The technical cooperation between Japan and the Government of Zimbabwe in the tourism sector is projected to blossom through the Japan Overseas Cooperation Volunteers (JOCV) Programme, a vehicle of the Japan International Cooperation Agency (JICA-Zimbabwe), which has immensely contributed to the evolution of community based tourism in the country.
The country’s tourism sector had been shredded after the impact of the Covid-19 pandemic which according to the UN, has cost the world US$4 trillion, with developing countries affected the most.
In a statement through the Embassy of Japan in Zimbabwe Facebook page, JICA-Zimbabwe said the cooperation between the two countries has necessitated the growth and transformation of domestic tourism across Zimbabwe.
“The technical cooperation between Japan and Zimbabwe in the tourism sector continues to grow, from the Community Based Tourism (CBT) project being implemented in Bulawayo, Masvingo, Tengenenge and Gairezi under JICA Expert, Mr. Tetsuo Isono; to the dispatch of JOCV Tourism and Hospitality Instructor to Bulawayo Polytechnic’s School of Hospitality and Tourism, Mr. Daiki Shigetani,” read the statement.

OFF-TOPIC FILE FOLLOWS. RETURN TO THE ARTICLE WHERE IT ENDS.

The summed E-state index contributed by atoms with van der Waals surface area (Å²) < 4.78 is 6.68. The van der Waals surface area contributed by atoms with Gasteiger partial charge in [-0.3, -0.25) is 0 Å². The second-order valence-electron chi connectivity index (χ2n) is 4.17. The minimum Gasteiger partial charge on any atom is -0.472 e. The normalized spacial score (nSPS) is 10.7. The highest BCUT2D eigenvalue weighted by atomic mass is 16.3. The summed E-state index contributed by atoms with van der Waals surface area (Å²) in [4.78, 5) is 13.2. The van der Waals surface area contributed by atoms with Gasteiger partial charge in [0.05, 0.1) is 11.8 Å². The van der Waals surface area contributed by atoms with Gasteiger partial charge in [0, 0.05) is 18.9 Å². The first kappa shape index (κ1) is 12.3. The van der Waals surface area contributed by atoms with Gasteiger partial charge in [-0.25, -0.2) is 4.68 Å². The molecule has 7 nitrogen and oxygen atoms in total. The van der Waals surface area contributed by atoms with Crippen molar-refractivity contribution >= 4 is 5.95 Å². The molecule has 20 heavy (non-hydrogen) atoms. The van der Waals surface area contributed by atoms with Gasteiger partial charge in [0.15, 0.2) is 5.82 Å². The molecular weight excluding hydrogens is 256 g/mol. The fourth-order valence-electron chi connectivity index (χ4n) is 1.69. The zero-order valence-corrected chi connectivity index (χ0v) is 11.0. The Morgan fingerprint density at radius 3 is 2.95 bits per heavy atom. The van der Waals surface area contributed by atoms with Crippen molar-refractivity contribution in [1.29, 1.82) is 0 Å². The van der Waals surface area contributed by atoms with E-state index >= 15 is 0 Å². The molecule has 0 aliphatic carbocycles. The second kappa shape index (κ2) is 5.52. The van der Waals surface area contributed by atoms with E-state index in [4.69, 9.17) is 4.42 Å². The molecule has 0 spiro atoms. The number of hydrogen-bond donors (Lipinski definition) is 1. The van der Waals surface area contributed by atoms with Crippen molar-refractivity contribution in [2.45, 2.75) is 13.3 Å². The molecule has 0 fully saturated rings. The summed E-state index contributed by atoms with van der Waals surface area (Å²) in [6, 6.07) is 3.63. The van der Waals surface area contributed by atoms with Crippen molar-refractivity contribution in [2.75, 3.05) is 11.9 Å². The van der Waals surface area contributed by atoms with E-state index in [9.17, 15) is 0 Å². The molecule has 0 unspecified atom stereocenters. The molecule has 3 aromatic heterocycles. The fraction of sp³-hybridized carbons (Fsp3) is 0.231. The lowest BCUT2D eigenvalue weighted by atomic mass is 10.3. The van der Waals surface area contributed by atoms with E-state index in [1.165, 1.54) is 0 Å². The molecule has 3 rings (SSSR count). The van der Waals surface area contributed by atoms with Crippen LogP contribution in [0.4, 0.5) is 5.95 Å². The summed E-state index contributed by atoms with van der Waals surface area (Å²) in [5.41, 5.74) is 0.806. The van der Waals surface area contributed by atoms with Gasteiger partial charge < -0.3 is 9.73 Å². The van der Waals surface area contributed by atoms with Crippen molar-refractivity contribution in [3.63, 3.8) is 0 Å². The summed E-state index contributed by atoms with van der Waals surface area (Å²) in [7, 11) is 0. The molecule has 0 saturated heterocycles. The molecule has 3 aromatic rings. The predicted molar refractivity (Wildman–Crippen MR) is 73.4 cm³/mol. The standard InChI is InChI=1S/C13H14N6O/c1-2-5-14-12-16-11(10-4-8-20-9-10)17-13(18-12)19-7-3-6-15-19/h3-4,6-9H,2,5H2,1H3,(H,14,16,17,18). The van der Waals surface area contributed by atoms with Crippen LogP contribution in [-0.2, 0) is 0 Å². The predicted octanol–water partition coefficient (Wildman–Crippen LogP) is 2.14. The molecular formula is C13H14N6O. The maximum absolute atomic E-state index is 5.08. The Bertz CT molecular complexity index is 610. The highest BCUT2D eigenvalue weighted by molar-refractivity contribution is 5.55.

“Mr. Shigetani has so far spent 7 months offering his expertise to the department’s students. He describes his experience in Zimbabwe as an eye opener and is excited by the commitment shown by both the authorities and the students at the institution. So confident are the authorities in his capabilities, that they have entrusted him with responsibilities to help manage St. Patricks Hotel.”
JICA-Zimbabwe further said the programme has benefitted learners at Bulawayo Polytechnic’s School of Hospitality and Tourism through various technical skills and knowledge.
“The hotel was established by the polytechnic to give students practical lessons and in the process, to generate much needed income. Mr. Shigetani’s presence is providing students with valuable experience in terms of international goodwill and expanding their international perspective.
Development cooperation between Japan and the Republic of Zimbabwe dates back to 1980, when the Southern African nation attained independence from Britain.
Japan has provided assistance to communities in both urban and rural areas, including the most remote parts of the country.
The Japanese Ambassador to Zimbabwe, Toshiyuki Iwado said since his posting to Zimbabwe in 2017, he has traversed the length and breadth of the country and is pleased that the assistance offered by his country is being fully utilised by the benefitting communities and expressed hope that the assistance will continue to bear fruit.
“It is only through Africa developing sustainably that the world’s development will be assured.
Our assistance is implemented with this in mind. Since Japan launched TICAD (Tokyo
International Conference on African Development) in 1993, the policy of Japan’s assistance
towards Africa has been strengthened and elaborated even further, and our assistance to
Zimbabwe can be seen by our support to rural communities,” he said.
Japan has been the largest international donor to Zimbabwe from the 1980’s to 2001, with assistance ranging from loan aid, grant aid, and technical cooperation